Alexander Graves ( born August 25, 1844 in Mount Carmel, Covington County, Mississippi, † December 23, 1916 in Lexington, Missouri ) was an American politician. Between 1883 and 1885 he represented the State of Missouri in the U.S. House of Representatives.
Alexander Graves was educated at Centre College in Danville (Kentucky). During the Civil War he was a soldier in the army of the Confederacy; while he was under the command of General Nathan Bedford Forrest. In May 1865, he was pardoned along with this in Gainesville ( Alabama) and was officially discharged from the army. He then continued his studies until 1867 with a degree at Oakland University, which later became Alcorn State University, continued. After a subsequent law studies at the University of Virginia in Charlottesville and his 1869 was admitted to the bar he began in Lexington (Missouri ) to work in this profession. In 1872 he was a legal representative of his new hometown and in 1874 became prosecutor in the local Lafayette County.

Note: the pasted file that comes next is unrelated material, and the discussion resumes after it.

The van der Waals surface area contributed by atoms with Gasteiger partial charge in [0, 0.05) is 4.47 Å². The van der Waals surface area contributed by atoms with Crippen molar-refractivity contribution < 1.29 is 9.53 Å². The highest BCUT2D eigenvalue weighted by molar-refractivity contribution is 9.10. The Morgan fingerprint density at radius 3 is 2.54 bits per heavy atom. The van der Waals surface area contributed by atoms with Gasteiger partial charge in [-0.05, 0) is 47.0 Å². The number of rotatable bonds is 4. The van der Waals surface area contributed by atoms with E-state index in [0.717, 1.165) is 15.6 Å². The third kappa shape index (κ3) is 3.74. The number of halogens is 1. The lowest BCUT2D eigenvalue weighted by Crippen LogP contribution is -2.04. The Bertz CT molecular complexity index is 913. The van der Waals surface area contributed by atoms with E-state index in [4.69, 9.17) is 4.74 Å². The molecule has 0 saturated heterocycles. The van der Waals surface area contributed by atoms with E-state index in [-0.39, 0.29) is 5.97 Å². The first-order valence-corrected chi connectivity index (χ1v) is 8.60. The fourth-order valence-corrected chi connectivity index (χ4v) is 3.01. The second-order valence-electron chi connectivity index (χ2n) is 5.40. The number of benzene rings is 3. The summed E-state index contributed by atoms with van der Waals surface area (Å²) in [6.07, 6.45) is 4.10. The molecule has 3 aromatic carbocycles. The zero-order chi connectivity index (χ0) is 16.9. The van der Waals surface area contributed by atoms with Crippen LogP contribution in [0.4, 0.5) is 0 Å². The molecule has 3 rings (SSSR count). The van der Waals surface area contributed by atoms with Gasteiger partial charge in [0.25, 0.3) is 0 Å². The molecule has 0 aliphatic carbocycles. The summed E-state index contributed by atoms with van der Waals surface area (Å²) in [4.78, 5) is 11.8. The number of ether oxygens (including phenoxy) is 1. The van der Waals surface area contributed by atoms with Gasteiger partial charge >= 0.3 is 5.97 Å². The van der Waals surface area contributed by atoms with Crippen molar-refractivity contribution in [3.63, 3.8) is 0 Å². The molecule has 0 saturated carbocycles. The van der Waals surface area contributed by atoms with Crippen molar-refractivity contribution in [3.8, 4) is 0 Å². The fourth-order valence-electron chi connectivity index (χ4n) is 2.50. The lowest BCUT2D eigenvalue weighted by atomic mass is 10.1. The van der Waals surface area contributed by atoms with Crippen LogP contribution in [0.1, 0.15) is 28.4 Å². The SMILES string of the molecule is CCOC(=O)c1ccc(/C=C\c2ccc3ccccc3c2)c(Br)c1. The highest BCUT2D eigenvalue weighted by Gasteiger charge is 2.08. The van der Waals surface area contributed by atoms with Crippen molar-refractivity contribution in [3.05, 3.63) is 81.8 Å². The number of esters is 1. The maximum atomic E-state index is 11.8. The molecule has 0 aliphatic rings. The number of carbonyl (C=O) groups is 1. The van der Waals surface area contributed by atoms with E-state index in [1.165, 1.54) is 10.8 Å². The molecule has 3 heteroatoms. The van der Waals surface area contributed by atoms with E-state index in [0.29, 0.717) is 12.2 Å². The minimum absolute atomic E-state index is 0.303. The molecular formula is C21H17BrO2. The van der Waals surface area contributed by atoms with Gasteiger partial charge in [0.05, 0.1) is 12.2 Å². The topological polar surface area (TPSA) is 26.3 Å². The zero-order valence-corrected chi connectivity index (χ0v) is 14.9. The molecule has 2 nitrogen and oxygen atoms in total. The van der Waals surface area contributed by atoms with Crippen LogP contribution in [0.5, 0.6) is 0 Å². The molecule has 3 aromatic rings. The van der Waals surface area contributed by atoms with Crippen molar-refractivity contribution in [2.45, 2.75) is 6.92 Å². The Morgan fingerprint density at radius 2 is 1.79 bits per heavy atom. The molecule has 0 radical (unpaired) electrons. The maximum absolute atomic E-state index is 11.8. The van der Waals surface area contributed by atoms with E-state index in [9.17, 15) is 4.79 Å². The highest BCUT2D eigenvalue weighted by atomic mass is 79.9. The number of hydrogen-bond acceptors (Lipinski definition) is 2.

Politically, Graves was a member of the Democratic Party. In the congressional elections of 1882 he was in the fifth electoral district of Missouri in the U.S. House of Representatives in Washington DC chosen, where he succeeds Richard P. Bland took on 4 March 1883 the moved to the eleventh district. As he defeated Republican William Warner in 1884, he was able to complete only one term in Congress until March 3, 1885.
After his retirement from the U.S. House of Representatives Alexander Graves practiced as a lawyer again. Politically, he is no more have appeared. He died on December 23, 1916 in Lexington, where he was also buried.